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Incorporating ecological process and environmental change into spiny lobster population models using a spatially-explicit, individual-based approach Mark J. Butler IV∗ Department of Biological Sciences, Old Dominion University

by Jennifer Barker last modified Jan 10, 2013 09:09 AM
Contributors: Mark J. Butler IV

Marine fisheries and the ecosystems that sustain them are increasingly beset by environmental deterioration, yet traditional fishery models used for stock prediction typically handle these dynamics poorly if at all. To do so requires the integration of spatio-temporal change in environmental quality and its subsequent effects on habitat suitability and life history dynamics. Spatially-explicit, individual-based simulation models are particularly well suited to this task and, although they are seeing increased use in fisheries ecology and management, this approach has seen limited application in crustacean fisheries. In 1993, we began development of a spatially-explicit individual-based model (IBM) describing the recruitment of Caribbean spiny lobster (Panulirus argus) in the Florida Keys, Florida (USA) to investigate the impact of regional changes in environmental quality, habitat structure and postlarval supply on lobster recruitment. The shallow coastal waters of the Florida Keys ecosystem have experienced an unprecedented series of environmental perturbations over the past decade. Seagrass die-offs, cyanobacteria blooms, sponge die-offs and dramatic changes in salinity have occurred and these potentially impact the recruitment of spiny lobsters in the region via both direct and indirect means. Here I provide an overview of the unique approach that we have used to examine these dynamics, an approach that links environmental events that occur on large scales (e.g. changes in habitat structure and salinity) with their population-level consequences for lobsters via impacts that operate on the individual-level. Although not applicable in all situations, spatially-explicit IBMs should see wider use in crustacean fishery applications because of both the ecological insight they yield and their ability to integrate data across hierarchical scales of organization.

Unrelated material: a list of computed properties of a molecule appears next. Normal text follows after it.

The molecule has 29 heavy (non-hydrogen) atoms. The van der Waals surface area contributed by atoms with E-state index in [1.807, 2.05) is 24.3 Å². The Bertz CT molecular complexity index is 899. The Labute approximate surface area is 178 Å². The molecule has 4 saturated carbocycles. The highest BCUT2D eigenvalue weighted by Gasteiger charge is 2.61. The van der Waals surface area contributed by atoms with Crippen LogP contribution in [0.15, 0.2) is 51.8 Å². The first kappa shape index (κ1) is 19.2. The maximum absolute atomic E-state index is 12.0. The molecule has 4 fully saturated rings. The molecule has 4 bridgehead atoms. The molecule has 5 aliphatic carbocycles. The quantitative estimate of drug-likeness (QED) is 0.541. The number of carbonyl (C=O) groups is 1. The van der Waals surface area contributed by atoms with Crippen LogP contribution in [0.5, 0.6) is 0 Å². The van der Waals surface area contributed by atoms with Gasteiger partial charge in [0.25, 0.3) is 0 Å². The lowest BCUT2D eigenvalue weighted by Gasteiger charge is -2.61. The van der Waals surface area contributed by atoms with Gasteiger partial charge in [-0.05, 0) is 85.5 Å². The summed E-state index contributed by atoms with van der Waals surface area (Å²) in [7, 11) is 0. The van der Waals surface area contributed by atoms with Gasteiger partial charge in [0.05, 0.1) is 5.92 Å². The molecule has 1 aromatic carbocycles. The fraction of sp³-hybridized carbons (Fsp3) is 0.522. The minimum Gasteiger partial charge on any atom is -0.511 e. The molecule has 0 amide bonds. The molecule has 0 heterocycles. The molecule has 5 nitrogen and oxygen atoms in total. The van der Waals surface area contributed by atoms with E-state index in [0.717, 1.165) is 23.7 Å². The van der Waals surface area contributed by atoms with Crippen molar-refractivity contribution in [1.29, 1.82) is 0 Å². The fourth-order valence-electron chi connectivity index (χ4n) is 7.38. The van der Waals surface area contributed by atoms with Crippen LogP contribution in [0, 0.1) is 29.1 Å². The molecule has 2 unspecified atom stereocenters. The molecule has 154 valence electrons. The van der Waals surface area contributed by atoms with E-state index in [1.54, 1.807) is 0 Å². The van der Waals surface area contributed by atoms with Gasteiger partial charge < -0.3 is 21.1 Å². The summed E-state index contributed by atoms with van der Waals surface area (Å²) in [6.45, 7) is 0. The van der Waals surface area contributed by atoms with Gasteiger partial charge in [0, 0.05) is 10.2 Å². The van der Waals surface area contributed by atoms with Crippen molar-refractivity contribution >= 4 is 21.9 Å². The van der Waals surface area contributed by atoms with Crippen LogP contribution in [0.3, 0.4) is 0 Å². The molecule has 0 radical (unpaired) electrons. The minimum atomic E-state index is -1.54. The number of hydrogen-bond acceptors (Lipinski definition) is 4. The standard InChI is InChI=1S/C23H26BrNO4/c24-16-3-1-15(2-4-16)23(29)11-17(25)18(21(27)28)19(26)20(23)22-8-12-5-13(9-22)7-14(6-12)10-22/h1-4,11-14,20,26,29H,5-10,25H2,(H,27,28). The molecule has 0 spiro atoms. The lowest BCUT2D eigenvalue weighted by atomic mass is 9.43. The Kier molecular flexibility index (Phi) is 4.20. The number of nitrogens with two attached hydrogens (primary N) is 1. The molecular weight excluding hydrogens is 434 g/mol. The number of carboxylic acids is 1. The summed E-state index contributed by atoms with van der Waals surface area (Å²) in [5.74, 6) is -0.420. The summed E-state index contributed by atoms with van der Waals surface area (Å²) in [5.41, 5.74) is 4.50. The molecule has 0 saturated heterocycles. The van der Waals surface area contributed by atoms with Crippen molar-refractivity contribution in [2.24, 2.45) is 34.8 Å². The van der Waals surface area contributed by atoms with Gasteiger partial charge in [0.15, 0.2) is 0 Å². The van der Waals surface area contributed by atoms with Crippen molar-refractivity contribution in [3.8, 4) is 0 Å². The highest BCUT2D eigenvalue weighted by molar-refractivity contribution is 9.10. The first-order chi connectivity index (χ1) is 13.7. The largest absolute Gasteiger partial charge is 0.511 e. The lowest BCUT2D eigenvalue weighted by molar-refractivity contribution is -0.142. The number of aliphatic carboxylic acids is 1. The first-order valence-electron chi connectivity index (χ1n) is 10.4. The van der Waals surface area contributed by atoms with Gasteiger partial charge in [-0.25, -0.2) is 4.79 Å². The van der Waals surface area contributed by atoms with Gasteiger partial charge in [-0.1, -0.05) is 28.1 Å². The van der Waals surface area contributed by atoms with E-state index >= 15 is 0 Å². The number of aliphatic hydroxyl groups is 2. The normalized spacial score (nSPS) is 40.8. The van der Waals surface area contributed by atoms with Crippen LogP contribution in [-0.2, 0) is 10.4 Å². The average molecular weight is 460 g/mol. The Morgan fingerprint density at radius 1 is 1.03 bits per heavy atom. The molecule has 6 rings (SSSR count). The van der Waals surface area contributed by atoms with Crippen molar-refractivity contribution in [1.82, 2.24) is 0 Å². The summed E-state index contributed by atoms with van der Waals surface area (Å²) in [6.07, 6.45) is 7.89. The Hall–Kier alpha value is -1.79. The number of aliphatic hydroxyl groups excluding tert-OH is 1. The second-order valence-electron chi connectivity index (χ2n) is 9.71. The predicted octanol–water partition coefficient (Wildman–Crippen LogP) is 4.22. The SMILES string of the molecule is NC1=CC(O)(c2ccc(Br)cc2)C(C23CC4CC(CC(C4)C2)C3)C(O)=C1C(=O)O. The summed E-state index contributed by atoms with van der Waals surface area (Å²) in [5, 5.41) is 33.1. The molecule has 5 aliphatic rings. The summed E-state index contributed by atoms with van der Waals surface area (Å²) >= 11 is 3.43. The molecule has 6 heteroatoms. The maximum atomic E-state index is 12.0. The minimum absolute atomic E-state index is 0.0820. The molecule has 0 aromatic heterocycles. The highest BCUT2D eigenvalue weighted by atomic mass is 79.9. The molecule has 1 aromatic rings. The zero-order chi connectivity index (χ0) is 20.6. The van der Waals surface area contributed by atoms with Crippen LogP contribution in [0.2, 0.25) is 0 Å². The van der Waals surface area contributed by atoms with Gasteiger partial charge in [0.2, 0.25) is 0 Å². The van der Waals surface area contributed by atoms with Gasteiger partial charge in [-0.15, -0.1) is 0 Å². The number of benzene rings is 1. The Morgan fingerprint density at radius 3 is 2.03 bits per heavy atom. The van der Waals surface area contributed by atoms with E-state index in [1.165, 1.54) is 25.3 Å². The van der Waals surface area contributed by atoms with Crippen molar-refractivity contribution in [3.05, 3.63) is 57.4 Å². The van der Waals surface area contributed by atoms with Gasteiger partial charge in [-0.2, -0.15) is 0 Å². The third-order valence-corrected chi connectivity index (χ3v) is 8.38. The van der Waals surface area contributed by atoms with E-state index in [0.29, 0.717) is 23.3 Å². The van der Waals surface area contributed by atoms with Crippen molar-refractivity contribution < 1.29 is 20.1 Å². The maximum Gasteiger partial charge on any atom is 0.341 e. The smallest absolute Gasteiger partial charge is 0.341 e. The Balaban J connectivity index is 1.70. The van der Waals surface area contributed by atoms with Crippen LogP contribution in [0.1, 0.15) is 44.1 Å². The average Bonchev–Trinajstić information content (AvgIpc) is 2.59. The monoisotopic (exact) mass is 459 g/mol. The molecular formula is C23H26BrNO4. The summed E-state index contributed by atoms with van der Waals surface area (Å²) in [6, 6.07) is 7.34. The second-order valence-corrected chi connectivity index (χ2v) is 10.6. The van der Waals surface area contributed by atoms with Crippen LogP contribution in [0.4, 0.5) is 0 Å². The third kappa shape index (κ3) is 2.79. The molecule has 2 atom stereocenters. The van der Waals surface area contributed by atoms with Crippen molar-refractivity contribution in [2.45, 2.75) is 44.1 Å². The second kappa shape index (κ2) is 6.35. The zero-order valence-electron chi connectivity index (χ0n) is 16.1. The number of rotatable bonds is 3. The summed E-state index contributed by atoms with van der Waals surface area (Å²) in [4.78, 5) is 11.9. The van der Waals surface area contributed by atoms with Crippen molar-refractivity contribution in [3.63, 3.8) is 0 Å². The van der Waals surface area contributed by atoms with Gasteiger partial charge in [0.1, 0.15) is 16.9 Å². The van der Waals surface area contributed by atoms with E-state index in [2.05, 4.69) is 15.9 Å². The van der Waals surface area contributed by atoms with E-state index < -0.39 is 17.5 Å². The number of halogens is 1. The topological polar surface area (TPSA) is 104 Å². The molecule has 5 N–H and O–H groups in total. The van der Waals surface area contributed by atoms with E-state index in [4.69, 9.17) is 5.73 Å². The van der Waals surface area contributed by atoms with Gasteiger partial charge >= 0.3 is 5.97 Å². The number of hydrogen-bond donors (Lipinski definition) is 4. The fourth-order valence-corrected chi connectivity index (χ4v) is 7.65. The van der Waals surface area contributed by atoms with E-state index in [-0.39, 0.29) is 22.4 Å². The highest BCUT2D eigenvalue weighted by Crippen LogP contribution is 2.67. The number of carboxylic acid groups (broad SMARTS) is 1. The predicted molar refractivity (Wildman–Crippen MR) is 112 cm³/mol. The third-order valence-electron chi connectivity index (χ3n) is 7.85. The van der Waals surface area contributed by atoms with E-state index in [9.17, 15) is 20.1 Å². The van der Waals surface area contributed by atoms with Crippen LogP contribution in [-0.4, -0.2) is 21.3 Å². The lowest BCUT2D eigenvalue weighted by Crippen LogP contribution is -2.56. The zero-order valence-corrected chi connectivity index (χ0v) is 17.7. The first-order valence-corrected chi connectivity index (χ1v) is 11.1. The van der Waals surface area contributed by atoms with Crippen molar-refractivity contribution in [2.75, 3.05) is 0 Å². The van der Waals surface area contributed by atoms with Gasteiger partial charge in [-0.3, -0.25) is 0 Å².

Author(s): Mark J. Butler IV

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